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The James Buchanan House in Nashville, Tennessee (not to be confused with Wheatland, the President James Buchanan House, which is located in Lancaster, PA) is a two-story log house built around 1800. The Buchanan House may be the oldest example of this house type in Davidson County, except for the Fredrick Stump House. The structure is situated on a small knoll about seven miles east of downtown Nashville and is surrounded by chestnut rail fencing and large magnolia trees. The house was nominated for the National Register of Historic Places under criteria B and C, and was added in March, 1984. It is significant under criterion B due to its historical association with James Buchanan, a pioneer settler in Davidson County, Judge Thomas N. Frazier, an important figure in Reconstruction politics, and his son James B. Frazier, Governor of Tennessee from 1903-1905. Under criterion C, the house is significant as one of the oldest two-story log structures in Middle Tennessee. The house is open to the public.


  • Exterior view of the Buchanan Log House
  • An exterior view of the Buchanan House
  • An exterior view of the Buchanan House
  • Interior of the Buchanan House
  • Sign for the Buchanan House

During the late-eighteenth and early-nineteenth centuries, many people migrated from the eastern seaboard to what was, at the time, the Western Territory of North Carolina. These pioneers formed settlements in what would become the state of Tennessee. By the late-1770s and early-1780s, settlers had formed the Cumberland settlement in what is now Middle Tennessee. One of these settlers was James Buchanan.

Born in Virginia on July 16, 1763, James Buchanan (no relation to the U.S. president of that name) moved to Nashville with his family in 1785 from Augusta County, Virginia. They settled on a 640-acre tract of land called Clover Bottom. With the death of his father in 1806, James inherited half his father's lands. In about 1800, James started construction of his two-story log house. He married Lucinda East around 1810. Their family eventually included 16 children -- 10 daughters and 6 sons -- and thus a one-and-a-half-story log pen was added to the original house. James Buchanan was involved in the War of 1812 as a member of Captain Thomas’s Davidson County Militia Company. Buchanan operated a successful wheat, corn and livestock farm. By 1850, this farm contained 260 acres and was valued at the high price of $5500. Buchanan died on February 14, 1841, and management of the farm passed to Buchanan's widow Lucinda and his son Addison.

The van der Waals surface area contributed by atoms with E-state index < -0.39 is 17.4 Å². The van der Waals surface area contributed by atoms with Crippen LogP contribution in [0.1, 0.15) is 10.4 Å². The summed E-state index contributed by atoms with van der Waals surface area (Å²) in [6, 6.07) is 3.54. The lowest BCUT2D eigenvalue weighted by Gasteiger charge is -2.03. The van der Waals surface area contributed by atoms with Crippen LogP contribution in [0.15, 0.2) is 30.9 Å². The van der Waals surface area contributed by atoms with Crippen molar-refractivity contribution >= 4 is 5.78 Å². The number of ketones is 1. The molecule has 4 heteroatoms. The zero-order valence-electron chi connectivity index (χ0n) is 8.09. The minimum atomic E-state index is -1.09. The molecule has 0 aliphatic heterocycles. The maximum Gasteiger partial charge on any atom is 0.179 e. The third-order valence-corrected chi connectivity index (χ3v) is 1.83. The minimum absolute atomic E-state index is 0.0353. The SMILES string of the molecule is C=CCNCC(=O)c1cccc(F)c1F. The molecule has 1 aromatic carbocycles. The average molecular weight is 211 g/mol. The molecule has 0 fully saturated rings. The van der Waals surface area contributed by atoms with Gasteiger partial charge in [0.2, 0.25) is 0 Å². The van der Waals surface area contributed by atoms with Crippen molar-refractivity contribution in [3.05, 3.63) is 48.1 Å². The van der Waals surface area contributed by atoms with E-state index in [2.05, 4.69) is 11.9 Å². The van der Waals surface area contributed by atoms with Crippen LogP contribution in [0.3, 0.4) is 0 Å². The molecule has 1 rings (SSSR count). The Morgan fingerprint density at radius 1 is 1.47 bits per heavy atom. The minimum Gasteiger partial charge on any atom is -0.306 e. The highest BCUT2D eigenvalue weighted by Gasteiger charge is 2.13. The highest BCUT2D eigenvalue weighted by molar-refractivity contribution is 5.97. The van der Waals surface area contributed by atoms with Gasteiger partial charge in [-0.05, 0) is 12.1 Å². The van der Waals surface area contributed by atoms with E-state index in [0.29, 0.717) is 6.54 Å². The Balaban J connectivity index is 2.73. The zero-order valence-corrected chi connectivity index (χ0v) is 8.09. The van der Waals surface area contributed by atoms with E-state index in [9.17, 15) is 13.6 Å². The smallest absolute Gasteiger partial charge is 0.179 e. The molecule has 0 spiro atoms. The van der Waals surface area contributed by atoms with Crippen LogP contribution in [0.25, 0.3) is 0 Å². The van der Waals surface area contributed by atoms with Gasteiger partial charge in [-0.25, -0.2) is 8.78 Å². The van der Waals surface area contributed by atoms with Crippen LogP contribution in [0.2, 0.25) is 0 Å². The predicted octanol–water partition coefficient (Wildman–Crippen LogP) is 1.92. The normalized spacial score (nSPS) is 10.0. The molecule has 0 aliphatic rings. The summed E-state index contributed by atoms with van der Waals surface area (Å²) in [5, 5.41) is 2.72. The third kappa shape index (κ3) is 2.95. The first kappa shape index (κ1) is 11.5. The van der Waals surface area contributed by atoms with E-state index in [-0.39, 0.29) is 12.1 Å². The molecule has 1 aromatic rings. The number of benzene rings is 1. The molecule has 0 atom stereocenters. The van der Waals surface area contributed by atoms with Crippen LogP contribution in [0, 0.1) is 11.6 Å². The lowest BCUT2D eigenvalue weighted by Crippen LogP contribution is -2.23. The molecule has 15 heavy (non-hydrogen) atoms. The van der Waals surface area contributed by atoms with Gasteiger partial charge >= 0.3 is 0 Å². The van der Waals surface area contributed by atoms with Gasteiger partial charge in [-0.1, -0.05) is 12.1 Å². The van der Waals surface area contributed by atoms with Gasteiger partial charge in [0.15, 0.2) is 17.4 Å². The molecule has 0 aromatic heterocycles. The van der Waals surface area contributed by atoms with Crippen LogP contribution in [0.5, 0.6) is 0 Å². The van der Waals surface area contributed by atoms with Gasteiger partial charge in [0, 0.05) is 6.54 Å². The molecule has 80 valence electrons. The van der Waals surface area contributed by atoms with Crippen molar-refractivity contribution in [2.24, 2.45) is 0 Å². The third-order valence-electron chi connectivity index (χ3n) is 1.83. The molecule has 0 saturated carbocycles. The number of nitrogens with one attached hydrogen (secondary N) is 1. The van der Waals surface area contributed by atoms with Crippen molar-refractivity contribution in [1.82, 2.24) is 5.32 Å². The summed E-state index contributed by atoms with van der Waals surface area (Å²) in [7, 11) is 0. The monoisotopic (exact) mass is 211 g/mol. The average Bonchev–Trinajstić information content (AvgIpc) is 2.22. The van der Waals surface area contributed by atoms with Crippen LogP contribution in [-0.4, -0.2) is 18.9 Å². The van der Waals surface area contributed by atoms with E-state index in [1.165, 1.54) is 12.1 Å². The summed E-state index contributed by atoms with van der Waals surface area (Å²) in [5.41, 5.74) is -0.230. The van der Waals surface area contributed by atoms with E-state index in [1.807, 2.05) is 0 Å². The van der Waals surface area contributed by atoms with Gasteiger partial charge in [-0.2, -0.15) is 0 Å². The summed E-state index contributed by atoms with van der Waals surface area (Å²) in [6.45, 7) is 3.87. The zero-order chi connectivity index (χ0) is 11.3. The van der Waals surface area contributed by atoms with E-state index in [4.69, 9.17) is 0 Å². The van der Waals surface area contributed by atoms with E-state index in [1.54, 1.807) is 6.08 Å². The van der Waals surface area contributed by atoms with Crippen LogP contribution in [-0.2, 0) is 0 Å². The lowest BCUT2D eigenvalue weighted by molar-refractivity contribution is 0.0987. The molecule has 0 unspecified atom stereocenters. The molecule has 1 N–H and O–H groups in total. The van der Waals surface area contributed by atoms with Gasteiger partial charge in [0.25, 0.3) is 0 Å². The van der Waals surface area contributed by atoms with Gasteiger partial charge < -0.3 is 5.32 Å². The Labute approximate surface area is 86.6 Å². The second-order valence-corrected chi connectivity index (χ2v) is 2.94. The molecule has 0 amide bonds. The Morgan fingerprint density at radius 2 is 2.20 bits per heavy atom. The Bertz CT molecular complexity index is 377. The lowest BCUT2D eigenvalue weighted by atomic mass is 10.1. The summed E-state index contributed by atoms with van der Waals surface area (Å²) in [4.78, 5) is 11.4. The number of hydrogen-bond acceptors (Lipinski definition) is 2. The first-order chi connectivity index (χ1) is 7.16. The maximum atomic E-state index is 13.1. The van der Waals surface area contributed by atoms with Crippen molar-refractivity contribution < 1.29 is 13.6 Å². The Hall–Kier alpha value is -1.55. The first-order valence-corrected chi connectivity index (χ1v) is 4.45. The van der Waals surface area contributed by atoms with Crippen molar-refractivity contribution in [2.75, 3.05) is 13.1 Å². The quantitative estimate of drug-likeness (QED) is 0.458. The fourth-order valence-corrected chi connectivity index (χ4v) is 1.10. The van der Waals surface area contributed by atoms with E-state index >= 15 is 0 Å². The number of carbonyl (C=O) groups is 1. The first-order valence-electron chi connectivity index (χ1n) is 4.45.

With Lucinda's death in 1865, just as the Civil War was ending, the farm was sold to Judge Thomas N. Frazier. Born in East Tennessee in 1810, Thomas Neil Frazier became Criminal Court Judge for Rutherford and Davidson counties. During the Reconstruction Era, he was involved in one of the bitterest local controversies of the period, involving the state ratification of the Fourteenth Amendment to the Constitution, in which Frazier found himself embroiled in a fight between radical and conservative Republicans, resulting in his impeachment in February 1867. However, with the passage of a new state Constitution, Frazier was returned to office in 1870. Frazier's son, James Beriah Frazier, born in 1856, spent his teenage years in the log house and eventually followed his father into the legal profession. In 1902, he was elected governor with the largest majority of any candidate since the Civil War. Although he won re-election for governor, he did not serve his term, as the sitting U.S. Senator, William Bate, had died, and James Frazier was elected to take his place, serving until 1911. The house remained in the Frazier family until the death of James' wife Margaret in 1910, and shortly thereafter the property was divided and sold to various individuals. The history of the Buchanan and Frazier families are representative of the enormous social, cultural and political changes in Middle Tennessee from the time of frontier settlement through the Civil War and Reconstruction.